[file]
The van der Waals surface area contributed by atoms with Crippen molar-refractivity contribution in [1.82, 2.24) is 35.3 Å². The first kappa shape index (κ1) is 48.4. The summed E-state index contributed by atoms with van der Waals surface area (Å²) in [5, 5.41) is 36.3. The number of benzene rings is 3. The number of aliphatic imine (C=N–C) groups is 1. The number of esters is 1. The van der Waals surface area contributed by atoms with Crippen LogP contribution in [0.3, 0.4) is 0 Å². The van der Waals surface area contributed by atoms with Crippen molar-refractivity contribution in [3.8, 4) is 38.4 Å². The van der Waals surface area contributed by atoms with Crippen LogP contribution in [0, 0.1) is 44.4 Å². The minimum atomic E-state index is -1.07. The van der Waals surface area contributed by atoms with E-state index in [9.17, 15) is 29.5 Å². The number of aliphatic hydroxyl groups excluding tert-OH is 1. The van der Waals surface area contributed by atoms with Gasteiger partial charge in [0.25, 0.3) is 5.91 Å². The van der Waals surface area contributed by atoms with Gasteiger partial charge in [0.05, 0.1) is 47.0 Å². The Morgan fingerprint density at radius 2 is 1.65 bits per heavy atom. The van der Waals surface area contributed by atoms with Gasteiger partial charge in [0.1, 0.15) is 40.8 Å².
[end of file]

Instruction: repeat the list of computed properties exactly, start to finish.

The van der Waals surface area contributed by atoms with Crippen molar-refractivity contribution in [1.82, 2.24) is 35.3 Å². The first kappa shape index (κ1) is 48.4. The summed E-state index contributed by atoms with van der Waals surface area (Å²) in [5, 5.41) is 36.3. The number of benzene rings is 3. The number of aliphatic imine (C=N–C) groups is 1. The number of esters is 1. The van der Waals surface area contributed by atoms with Crippen LogP contribution in [0.3, 0.4) is 0 Å². The van der Waals surface area contributed by atoms with Crippen molar-refractivity contribution in [3.8, 4) is 38.4 Å². The van der Waals surface area contributed by atoms with Crippen LogP contribution in [0, 0.1) is 44.4 Å². The minimum atomic E-state index is -1.07. The van der Waals surface area contributed by atoms with E-state index in [9.17, 15) is 29.5 Å². The number of aliphatic hydroxyl groups excluding tert-OH is 1. The van der Waals surface area contributed by atoms with Gasteiger partial charge in [0.25, 0.3) is 5.91 Å². The van der Waals surface area contributed by atoms with Gasteiger partial charge in [0.05, 0.1) is 47.0 Å². The Morgan fingerprint density at radius 2 is 1.65 bits per heavy atom. The van der Waals surface area contributed by atoms with Gasteiger partial charge in [0.1, 0.15) is 40.8 Å².